After he completes his Community Health program, Clay plans to become a Certified Health Educator to help reduce health literacy disparities among Black and other marginalized communities. He is then looking to pursue a Master’s degree in the healthcare or public health sphere. Until then, he will continue to practice his work as an advocate by supporting the patients and addressing anti-racist responses to social determinants of health. His plans involve assisting marginalized communities within Tacoma’s many healthcare systems. He is especially interested in public health and preventative medicine, particularly in the fields of maternal/infant health, emergency management, and bioethics.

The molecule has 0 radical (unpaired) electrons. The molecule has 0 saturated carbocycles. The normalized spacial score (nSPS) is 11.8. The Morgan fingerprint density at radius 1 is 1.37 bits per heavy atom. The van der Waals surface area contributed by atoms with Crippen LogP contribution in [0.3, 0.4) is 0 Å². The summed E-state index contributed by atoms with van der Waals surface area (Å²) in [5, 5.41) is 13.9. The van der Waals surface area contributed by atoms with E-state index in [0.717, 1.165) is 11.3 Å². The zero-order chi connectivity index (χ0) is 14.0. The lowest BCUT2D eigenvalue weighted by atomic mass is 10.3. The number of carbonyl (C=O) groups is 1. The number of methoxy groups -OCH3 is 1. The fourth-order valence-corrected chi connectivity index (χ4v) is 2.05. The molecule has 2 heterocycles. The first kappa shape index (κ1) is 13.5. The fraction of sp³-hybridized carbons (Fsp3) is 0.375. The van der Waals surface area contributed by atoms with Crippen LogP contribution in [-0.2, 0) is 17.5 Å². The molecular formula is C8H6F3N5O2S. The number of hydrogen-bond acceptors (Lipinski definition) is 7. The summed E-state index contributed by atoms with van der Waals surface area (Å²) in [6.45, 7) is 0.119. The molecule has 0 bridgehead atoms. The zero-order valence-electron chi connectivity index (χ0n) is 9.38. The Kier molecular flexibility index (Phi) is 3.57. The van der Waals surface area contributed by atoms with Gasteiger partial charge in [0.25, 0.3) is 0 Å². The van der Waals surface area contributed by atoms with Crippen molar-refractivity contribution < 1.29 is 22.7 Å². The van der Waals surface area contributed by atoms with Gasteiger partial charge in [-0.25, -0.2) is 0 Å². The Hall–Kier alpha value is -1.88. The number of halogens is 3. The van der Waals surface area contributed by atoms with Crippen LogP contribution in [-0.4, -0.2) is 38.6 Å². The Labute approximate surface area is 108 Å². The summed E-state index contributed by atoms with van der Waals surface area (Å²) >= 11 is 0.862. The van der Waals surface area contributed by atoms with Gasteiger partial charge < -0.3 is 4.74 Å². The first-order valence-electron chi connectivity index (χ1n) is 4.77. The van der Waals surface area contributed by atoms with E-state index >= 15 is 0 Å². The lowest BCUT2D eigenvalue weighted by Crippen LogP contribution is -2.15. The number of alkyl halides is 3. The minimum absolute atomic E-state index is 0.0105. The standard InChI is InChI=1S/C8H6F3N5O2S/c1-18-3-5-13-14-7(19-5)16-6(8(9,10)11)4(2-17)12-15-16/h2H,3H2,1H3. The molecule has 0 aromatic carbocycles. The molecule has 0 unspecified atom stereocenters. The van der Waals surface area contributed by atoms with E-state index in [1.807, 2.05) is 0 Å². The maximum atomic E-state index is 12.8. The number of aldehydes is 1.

“I want to thank my families, friends, and community for their presence throughout my academic and personal journey, especially during the pandemic,” Clay said. “When I did contract COVID-19, although it did weaken me physically, it also stimulated my will to fight for myself, and subsequently, others. While my taste and smell are still gone, my heart, mind, and drive remain to help make this community a better place!”
With a full load of Human Services Program classes, a job, and two young children, Thi Huynh could reasonably decline to take on any additional projects. But she remembers how hard it was for her when she started as an Adult Basic Education student at TCC two years ago, trying to learn English along with her coursework. Despite the patience of her instructors, she says, she often had to ask classmates to explain what was going on. With the help of the Workforce Education program where Huynh started working as a work-study, Huynh was able to improve her English skills and successfully passed all her classes.